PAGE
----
Read Thermopylae Online

Authors: Ernle Bradford

Tags: #Greek History






Da Capo Press

Published by Da Capo Press, Inc.

A Member of the Perseus Books Group

Library of Congress Cataloging in Publication Data

Bradford, Enrle Dusgate Selby.

The battle for the West: Thermopylae / by Ernie Bradford, p. cm.

Originally published: New York: McGraw-Hill, 1980.

Includes bibliographical references and index.

ISBN 0-306-80531-6

Table of Contents

For friends long dead on the sea-lanes of summer Crete, Malta, Tobruk

The worth and value of a man is in his heart and his will; there lies his real honour. Valour is the strength, not of legs and arms, but of heart and soul; it consists not in the worth of our horse or our weapons, but in our own. He who falls obstinate in his courage, if he has fallen, he fights on his knees (Seneca). He who relaxes none of his assurance, no matter how great the danger of imminent death; who, giving up his soul, still looks firmly and scornfully at his enemy - he is beaten not by us, but by fortune; he is killed, not conquered.

The most valiant are sometimes the most unfortunate. Thus there are triumphant defeats that rival victories. Nor did those four sister victories, the fairest that the sun ever set eyes on - Salamis, Plataea, Mycale, and Sicily - ever dare match all their combined glory against the glory of the annihilation of King Leonidas and his men at the pass of Thermopylae.

Montaigne, trans. Donald M. Frame


A great many distinguished scholars have devoted intensive research into all and every aspect of the Greco-Persian wars. Many seem to have been writing for other scholars, or only for those fortunate enough to have enjoyed a classical education. But in twentieth-century Britain when, with a few notable exceptions, a knowledge of Greek is almost totally absent from members of the House of Commons (and where even a simple Latin quotation would fall on stony ground) the memory of the classical world is fading. We do not live in the age of Pitt or of Gladstone. We have progressed in technological terms, but we have forgotten the roots of our culture. Behind the surface appearance of our everyday world there lies always the image of classical Greece; from the seed of whose mathematicians, architects and scientists even our most remote modern machinery and artefacts are ultimately derived. In terms of the arts there has never been any doubt, at least among the practitioners of them, of the contribution that the Greeks made in triggering off Western European culture. ‘The Glory that was Greece’ would never have come to flower, let alone fruit, but for the astonishing events of 480 B.C., when a handful of men defeated what was then the greatest empire in the known world.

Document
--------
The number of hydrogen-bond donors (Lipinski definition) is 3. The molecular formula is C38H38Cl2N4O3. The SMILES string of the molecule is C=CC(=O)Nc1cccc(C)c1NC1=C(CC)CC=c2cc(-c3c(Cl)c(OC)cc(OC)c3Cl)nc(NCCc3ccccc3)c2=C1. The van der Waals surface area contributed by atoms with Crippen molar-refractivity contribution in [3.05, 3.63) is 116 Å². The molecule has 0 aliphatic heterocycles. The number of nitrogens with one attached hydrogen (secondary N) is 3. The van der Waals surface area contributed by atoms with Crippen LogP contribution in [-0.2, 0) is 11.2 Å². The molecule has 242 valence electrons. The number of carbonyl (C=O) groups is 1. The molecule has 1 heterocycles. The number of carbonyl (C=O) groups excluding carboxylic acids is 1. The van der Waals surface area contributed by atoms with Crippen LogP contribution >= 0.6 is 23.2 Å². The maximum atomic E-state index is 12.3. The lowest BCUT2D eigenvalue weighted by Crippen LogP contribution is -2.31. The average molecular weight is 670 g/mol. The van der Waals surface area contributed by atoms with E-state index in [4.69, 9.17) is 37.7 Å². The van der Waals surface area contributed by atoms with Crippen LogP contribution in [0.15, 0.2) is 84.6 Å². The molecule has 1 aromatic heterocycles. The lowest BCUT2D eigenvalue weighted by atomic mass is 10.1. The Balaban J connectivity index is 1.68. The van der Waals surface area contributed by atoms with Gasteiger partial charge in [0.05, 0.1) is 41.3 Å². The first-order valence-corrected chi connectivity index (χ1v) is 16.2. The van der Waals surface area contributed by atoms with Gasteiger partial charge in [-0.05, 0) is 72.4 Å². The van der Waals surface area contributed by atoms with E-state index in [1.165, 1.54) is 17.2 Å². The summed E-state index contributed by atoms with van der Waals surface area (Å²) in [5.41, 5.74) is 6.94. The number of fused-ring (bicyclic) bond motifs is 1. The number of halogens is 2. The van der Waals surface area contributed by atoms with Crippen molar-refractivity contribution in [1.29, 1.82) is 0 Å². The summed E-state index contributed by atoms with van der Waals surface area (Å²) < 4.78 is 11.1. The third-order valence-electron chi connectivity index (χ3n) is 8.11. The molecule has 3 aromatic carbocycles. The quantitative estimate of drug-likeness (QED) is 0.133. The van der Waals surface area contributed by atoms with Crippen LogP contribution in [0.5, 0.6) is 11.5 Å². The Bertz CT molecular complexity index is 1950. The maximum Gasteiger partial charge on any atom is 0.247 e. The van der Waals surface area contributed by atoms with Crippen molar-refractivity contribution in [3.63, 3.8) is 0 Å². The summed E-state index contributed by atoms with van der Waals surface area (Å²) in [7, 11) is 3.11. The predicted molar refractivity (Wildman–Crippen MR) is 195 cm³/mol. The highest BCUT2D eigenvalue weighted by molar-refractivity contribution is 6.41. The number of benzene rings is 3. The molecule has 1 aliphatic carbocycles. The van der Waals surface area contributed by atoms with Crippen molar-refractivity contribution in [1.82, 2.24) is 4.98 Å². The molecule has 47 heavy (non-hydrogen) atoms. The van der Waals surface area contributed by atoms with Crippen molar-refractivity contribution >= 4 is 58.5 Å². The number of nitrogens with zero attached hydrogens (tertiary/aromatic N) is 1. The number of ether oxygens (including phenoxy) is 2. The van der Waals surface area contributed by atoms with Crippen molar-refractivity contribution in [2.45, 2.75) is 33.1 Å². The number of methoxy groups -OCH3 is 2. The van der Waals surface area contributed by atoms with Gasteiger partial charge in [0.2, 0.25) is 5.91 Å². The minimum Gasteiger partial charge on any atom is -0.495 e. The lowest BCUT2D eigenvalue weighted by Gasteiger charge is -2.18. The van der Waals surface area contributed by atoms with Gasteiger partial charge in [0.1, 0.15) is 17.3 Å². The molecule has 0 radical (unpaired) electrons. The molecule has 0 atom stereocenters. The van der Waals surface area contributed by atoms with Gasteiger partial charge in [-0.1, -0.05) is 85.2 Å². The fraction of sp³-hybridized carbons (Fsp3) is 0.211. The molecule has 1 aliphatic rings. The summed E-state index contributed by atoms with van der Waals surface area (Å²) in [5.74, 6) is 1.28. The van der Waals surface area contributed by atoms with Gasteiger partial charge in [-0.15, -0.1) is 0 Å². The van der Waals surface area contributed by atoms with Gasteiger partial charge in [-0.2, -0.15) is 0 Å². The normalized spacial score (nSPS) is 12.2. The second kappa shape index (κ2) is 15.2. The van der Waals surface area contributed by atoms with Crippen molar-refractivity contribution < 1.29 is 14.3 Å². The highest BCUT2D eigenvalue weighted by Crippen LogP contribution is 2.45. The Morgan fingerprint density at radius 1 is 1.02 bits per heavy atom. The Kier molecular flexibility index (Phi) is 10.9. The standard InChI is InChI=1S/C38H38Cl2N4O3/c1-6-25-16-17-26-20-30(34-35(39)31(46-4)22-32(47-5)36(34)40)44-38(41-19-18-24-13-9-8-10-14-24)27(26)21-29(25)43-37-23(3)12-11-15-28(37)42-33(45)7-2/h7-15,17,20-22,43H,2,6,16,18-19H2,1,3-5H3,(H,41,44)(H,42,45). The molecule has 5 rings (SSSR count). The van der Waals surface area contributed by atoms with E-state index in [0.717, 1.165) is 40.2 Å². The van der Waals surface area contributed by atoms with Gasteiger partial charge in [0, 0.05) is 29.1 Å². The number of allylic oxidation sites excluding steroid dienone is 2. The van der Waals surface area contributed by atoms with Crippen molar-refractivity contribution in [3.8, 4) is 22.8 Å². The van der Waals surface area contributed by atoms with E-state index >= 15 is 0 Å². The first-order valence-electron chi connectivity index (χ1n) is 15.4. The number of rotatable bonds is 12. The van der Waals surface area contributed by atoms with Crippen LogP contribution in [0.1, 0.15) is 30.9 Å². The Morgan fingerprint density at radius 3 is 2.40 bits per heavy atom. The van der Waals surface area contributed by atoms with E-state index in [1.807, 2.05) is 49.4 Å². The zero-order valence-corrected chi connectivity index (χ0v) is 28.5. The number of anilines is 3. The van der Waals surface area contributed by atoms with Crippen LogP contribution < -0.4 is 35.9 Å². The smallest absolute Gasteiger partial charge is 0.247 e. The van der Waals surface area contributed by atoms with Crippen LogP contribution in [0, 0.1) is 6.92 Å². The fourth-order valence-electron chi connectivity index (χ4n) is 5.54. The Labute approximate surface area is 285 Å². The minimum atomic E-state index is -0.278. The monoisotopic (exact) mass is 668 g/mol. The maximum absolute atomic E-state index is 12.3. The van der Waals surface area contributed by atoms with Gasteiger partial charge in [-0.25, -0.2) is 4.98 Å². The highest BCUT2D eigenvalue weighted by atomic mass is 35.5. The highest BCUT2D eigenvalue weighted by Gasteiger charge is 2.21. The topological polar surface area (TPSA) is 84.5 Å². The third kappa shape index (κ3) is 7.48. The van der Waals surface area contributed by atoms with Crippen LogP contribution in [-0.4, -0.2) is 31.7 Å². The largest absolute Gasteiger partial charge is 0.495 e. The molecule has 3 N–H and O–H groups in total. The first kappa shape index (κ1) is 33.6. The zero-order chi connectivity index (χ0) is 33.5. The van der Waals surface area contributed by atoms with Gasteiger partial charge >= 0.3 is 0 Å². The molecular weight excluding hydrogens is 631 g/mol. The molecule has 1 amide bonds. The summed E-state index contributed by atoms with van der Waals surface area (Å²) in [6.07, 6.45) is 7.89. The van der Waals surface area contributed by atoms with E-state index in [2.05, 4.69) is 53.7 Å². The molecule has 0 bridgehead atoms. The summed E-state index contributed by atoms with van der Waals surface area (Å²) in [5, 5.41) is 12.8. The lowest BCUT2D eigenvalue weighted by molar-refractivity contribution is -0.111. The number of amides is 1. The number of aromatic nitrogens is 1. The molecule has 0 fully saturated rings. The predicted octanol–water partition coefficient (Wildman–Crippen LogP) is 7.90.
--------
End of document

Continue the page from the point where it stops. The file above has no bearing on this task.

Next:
My first acquaintance with Greece, the Aegean, and the Near East was over a period of three and a half years during the Second World War. At a later date I was able to return at leisure several times at the helm of small boats, and come to know intimately these seas and lands once fought over by the warring armies and fleets of the Greeks and the Persians. It may not help to have sailed around Salamis, to have circumnavigated Euboea, or to have felt the lash of an Aegean storm, but it did serve to shed a new light upon the classics, and to make the great struggle between Greece and Persia comprehensible in geographical and nautical terms. It is

true that, over two millennia, many geographical features have changed - the Pass of Thermopylae is the most obvious instance -but, by and large, the land, especially when approached in a small boat, remains timeless. The Turkish coast, and even the mainland, has changed least of all, and it is not too difficult to recapture the feel of ancient Ionia.